Cinephile’s Editor-in-Chief Tamar Hanstke Leaves Behind Her Legacy With Website Redesign

Cover of Cinephile Vol. 17 No.1. Artwork by Aislynn Davey.


Academia fosters the passions of many students and brings projects of immense calibre to fruition. One notable project under the Theatre and Film Department at UBC is the Cinephile Film Journal. In circulation since 2005, Cinephile spotlights cinema around the globe in diverse contexts. Cinephile’s outgoing Editor-in-Chief Tamar Hanstke began to brainstorm what she could leave behind as her Cinephile legacy; thus came the Cinephile archive redesign. Tamar speaks with us about what the journal stands for and the benefits students can gain through it, as well as the redesign. 



What is the relevance of Cinephile as a publication? 

“Cinephile is a cutting-edge research journal that may not have the prestige of larger, formally peer-reviewed scholarly publications, but the relatively short turnaround time between the call-for-papers and the publication of the issue (generally 6 months) allows for novel research, particularly that performed by graduate students and early-career academics, to be released at the moment when it is most relevant.” 


Can you elaborate on what your position with Cinephile entails? 

“Each year, the 2nd-year MA students in Cinema and Media Studies are required to complete 3 of their required course credits by creating an issue of Cinephile. I was the only MA student admitted to the program in 2021, so I am the sole editor-in-chief this year.  

As editor, I chose a theme for my issue; wrote and distributed a call-for-papers; corresponded with interested authors; solicited a “star scholar” to contribute a piece to the issue, as per Cinephile tradition; distributed the submitted essays to my editorial board for board-review (my board consists of the current cohort of 1st-year MA students, and a few generous volunteer PhD students); distributed summaries of revision requests to the accepted authors; commissioned an artist to do the artwork for the issue; and designed the PDF and print-ready copy of the issue using InDesign.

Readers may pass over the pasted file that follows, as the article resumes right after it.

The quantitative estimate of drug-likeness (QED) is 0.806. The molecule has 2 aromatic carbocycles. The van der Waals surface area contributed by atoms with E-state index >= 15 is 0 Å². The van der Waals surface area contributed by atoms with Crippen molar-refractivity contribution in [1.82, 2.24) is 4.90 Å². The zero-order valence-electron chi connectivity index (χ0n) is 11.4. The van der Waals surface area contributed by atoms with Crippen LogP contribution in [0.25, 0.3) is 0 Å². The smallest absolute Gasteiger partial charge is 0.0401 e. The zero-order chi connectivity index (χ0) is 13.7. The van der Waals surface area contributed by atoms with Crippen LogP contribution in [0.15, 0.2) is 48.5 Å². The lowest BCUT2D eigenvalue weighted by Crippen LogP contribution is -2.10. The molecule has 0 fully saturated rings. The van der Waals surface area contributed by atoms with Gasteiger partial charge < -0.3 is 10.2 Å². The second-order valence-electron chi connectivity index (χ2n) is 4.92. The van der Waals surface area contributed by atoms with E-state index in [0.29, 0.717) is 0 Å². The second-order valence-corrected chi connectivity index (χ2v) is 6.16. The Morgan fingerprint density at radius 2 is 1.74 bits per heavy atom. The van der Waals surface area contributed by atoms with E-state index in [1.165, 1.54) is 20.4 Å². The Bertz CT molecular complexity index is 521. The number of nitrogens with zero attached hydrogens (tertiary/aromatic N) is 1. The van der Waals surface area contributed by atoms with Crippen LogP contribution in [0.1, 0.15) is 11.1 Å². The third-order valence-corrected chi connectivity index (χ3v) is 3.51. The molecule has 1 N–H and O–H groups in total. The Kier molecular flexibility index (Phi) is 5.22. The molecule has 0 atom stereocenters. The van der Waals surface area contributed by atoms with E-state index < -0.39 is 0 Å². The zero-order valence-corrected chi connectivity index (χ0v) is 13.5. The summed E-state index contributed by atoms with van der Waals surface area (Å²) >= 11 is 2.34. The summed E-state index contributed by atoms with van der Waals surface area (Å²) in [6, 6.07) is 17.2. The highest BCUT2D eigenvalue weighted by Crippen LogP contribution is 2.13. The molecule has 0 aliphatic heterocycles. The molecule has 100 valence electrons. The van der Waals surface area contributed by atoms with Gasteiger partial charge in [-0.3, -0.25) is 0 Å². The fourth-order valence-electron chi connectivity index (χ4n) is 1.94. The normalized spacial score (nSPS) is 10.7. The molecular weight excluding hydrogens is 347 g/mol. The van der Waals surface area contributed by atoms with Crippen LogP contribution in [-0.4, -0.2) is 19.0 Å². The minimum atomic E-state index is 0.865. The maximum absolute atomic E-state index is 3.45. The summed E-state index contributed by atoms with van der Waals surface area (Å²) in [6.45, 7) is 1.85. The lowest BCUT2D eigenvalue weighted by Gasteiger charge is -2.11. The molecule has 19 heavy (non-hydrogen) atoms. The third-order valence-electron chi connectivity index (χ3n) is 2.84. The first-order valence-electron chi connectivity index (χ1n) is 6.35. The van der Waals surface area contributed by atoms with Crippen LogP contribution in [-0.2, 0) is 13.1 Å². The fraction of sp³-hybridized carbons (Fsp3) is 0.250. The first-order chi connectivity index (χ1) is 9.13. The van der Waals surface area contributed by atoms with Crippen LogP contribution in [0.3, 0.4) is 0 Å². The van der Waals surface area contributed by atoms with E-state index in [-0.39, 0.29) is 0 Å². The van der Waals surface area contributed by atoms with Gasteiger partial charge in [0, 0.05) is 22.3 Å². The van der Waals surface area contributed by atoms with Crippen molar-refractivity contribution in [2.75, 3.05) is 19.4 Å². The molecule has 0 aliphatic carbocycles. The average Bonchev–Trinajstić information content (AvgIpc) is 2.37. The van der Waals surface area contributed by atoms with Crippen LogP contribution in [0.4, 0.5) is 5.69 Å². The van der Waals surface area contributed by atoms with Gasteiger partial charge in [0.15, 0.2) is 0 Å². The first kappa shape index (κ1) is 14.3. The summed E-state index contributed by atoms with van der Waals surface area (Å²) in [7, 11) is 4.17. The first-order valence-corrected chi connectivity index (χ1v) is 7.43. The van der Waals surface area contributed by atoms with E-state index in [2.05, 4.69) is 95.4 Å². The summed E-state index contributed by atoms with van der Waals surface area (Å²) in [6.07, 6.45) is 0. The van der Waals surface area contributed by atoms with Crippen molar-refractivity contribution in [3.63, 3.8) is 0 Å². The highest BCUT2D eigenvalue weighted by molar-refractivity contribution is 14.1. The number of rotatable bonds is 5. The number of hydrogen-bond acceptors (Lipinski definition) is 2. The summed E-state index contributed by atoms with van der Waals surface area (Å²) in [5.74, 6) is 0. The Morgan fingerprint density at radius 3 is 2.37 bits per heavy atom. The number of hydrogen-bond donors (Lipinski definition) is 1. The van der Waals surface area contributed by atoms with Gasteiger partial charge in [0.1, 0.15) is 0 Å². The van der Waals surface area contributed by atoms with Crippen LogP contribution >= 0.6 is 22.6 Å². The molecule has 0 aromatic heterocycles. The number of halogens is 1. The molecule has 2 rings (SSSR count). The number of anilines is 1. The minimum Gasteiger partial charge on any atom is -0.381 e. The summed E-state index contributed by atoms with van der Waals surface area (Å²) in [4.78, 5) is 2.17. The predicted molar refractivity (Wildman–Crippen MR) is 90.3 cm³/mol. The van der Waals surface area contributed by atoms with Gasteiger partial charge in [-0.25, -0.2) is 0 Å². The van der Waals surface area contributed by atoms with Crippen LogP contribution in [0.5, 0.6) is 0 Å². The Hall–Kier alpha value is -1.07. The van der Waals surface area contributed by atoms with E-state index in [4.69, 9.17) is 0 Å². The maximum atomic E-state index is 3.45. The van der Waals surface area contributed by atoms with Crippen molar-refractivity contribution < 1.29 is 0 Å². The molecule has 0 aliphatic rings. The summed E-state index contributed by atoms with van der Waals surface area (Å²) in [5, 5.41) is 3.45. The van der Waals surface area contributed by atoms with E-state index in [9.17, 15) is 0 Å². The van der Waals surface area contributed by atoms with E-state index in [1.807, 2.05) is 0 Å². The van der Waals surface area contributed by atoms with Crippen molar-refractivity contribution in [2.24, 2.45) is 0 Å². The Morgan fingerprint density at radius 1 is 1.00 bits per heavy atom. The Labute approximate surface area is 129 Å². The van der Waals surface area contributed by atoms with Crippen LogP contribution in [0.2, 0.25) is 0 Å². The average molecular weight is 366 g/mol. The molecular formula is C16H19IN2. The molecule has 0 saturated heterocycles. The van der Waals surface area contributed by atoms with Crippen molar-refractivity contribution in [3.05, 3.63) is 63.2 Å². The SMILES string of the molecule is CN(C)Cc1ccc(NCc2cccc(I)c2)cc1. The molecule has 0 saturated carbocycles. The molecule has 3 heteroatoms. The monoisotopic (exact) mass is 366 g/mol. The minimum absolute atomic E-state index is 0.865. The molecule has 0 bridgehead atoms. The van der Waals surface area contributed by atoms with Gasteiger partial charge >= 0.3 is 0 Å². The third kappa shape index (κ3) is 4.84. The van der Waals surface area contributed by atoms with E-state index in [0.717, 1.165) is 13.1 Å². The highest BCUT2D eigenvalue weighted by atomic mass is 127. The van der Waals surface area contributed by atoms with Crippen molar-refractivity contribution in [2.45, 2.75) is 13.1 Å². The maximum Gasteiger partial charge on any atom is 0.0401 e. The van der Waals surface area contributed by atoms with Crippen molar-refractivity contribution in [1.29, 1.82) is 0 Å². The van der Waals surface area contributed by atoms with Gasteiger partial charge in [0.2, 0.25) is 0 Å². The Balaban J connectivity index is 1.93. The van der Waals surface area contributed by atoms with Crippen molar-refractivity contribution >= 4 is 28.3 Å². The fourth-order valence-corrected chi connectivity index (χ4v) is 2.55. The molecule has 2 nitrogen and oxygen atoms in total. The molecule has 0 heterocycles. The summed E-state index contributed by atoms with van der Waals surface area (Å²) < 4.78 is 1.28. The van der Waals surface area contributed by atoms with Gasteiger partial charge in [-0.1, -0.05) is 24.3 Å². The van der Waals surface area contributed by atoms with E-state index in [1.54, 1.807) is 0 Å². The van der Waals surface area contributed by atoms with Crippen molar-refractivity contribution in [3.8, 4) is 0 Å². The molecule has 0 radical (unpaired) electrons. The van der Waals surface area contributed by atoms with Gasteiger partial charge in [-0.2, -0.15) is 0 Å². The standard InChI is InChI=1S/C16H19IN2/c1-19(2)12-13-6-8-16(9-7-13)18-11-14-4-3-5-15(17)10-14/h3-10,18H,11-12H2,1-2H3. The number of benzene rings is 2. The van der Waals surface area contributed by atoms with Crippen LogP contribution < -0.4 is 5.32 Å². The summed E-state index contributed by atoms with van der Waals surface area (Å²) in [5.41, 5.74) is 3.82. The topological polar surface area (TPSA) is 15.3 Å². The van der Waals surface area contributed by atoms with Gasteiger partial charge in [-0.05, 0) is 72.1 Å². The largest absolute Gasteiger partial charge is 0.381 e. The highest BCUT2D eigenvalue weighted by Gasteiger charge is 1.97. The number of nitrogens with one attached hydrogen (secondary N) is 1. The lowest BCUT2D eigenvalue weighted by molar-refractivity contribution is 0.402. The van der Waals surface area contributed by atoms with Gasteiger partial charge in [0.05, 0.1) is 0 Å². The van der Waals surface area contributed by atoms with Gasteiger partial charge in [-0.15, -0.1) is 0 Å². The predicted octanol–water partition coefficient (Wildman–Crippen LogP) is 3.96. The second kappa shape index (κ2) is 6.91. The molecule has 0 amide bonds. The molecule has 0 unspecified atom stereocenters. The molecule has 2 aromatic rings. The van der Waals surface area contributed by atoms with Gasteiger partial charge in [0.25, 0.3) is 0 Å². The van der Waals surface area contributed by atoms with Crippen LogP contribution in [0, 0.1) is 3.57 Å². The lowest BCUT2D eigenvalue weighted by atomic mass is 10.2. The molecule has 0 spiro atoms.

Currently, I am coordinating the creation and release of the print issue, at which point it will be time for me to pass the journal along to the next group of 2nd-year MA students!”  

Graphics for Cinephile Vol. 17 No.1. Artwork by Aislynn Davey.


As the journal grows with each volume, Tamar has utilized the Cinephile archive redesign to provide a better experience for Cinephile’s readers. Tamar gave us an inside look at the website redesign and what is to come in the near future. 


What inspired you to take on the task of redesigning the Cinephile website?  

“While planning my transfer to UBC to do my BA in Film Studies back in 2018/2019, I would always see the cover of the current Cinephile issue and be so impressed that the department had its own film journal.  

Upon entering the program, I was saddened to discover that, while the MA students in the program pour their hearts and souls into their issues, their hard work pretty much disappears as soon as the initial wave of publication announcements dies down. I made it my goal to change this and shed light on all the incredible work done by both my predecessors in the program, and all the authors and artists who have contributed their work to the journal over the past 18 years.”